RECOMMENDATION SEVEN: Federal funding agencies and other research sponsors should allocate sufficient funds to enable the long-term storage, archiving, and access of datasets and code necessary for the replication of published findings.
Preparing data and code for release can be expensive and time consuming. Researchers are currently rewarded for manuscript publication, but the professional rewards for preparing data and code for publication are minimal. The resources to support the endeavor are often limited, and the feasibility and time required depend on the type of research data and how those data were collected.
Journals should update their publication requirements to include access to data and code needed to replicate results in the manuscript. These data and codes can be deposited at any repository that can reasonably guarantee a persistent URL, to be provided in the text of the published paper. To facilitate the reuse of scientific code and data, these objects should be shared in a way that maximizes access while respecting scientific norms such as attribution.
RECOMMENDATION EIGHT: To avoid unproductive duplication of research and to permit effective judgments on the statistical significance of findings, researchers should routinely disclose all statistical tests carried out, including negative findings. Research sponsors, research institutions, and journals should support and encourage this level of transparency.
Today, several initiatives exist to encourage and promote reproducibility in research. As routine reporting of negative results and statistical tests becomes the standard for all fields, research spending will become more productive, with more knowledge generated per dollar of research investment. Changing the culture of research and publication so that reporting negative results is required will depend on a persistent effort on the part of disciplines, sponsors, and journals.
RECOMMENDATION NINE: Government agencies and private foundations that support science, engineering, and medical research in the United States should fund research to quantify, and develop responses to, conditions in the research environment that may be linked to research misconduct and detrimental research practices. These research sponsors should use the data accumulated to monitor and modify existing policies and regulations.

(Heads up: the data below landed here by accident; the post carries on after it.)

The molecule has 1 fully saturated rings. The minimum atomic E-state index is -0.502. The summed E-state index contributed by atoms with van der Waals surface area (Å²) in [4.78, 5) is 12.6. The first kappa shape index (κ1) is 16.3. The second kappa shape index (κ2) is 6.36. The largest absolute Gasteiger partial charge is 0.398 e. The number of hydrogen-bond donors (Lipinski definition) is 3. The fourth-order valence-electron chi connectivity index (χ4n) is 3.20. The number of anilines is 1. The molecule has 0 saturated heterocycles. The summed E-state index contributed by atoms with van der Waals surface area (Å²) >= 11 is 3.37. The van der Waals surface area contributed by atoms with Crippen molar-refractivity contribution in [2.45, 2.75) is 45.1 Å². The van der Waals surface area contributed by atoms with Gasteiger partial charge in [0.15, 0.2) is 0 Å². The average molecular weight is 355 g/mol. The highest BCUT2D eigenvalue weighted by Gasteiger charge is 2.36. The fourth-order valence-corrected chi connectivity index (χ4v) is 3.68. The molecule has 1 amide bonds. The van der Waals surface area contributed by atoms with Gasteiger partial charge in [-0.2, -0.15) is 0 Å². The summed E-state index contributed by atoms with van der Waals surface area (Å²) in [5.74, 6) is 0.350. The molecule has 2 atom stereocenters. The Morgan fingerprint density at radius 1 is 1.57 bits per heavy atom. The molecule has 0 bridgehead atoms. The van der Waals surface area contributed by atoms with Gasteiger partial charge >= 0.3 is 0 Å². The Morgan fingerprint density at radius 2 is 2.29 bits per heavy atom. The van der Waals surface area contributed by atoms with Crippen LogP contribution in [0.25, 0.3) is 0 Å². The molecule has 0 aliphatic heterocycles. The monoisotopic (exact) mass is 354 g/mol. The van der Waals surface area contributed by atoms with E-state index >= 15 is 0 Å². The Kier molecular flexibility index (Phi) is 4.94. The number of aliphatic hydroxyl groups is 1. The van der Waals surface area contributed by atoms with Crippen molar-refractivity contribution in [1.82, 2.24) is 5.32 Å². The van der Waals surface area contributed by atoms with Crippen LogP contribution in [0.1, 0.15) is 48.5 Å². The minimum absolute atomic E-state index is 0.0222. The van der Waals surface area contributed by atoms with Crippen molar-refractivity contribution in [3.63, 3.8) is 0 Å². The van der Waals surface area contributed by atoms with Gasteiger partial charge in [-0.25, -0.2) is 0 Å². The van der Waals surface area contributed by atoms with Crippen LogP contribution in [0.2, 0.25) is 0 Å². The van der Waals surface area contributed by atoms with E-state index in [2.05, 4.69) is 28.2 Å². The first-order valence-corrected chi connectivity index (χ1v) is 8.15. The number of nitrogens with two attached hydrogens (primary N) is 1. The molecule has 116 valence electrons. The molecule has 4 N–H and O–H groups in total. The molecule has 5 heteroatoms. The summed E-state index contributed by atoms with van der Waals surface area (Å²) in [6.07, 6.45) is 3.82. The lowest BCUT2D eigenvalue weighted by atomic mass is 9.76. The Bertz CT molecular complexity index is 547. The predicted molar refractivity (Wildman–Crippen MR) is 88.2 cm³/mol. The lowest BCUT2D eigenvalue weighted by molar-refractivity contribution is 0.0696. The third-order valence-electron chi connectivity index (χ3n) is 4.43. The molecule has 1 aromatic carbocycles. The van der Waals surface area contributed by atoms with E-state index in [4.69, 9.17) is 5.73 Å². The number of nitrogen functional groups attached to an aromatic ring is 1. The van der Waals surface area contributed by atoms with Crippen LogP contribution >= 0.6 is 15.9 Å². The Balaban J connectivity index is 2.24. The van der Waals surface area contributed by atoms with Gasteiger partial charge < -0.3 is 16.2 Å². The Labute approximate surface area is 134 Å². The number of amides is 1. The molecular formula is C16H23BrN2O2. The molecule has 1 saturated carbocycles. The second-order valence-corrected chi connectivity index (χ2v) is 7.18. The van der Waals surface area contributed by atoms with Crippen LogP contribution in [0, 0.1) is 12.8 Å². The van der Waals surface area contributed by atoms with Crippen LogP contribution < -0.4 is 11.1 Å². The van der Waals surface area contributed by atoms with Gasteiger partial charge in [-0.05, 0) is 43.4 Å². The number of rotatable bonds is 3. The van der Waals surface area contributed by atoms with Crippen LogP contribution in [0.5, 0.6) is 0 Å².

While understanding of the causes and incidence of research misconduct and detrimental research practices has increased, critical knowledge gaps remain. For example, official statistics on findings of research misconduct may represent a lower bound on incidence, with survey data pointing to a significantly higher incidence of misconduct, but no reliable estimate of incidence or trends exists. Also, detrimental research practices are more widespread and may ultimately be more damaging to the research enterprise than research misconduct, which points to the need to address challenges to research integrity more broadly. In addition, trends in some indicators—such as declining success rates for grant applications, and an increasing ratio of PhD production to available faculty positions—raise the possibility that both local organizational environments and the broader structural arrangements of research are moving in directions that might threaten research integrity. Additional theoretically grounded research with subsequent testing in practice is warranted to more completely inform efforts to improve research environments and incentive structures.
RECOMMENDATION TEN: Researchers, research sponsors, and research institutions should continue to develop and assess more effective education and other programs that support the integrity of research. These improved programs should be widely adopted across disciplines and across national borders.
Formal education and training in the responsible conduct of research (RCR) can play an important role in fostering integrity and strengthening research environments. Evidence developed to date indicates that much remains to be learned about the approaches that are most effective. RCR education can serve as a key element in strategies to promote integrity, but perhaps not as the primary means of addressing research misconduct and detrimental research practices in the short term. Evidence-based assessment and improvement of RCR education programs are needed, with the focus expanded to include the social and institutional environment for research. RCR education should engage not only junior researchers but also senior researchers and industrial researchers.
RECOMMENDATION ELEVEN: Researchers, research institutions, and research sponsors that participate in and support international collaborations should leverage these partnerships to foster research integrity through mutual learning and sharing of best practices, including collaborative international research on research integrity.
While the committee was tasked with considering the issue of research integrity regarding U.S.-based institutions and U.S. policies, a good deal of research now takes place in other countries and across national boundaries. Given that research misconduct, detrimental research practices, and the need to foster research integrity are challenges facing all countries that fund and perform research, the global research enterprise will benefit from the knowledge gained from examining research practices globally.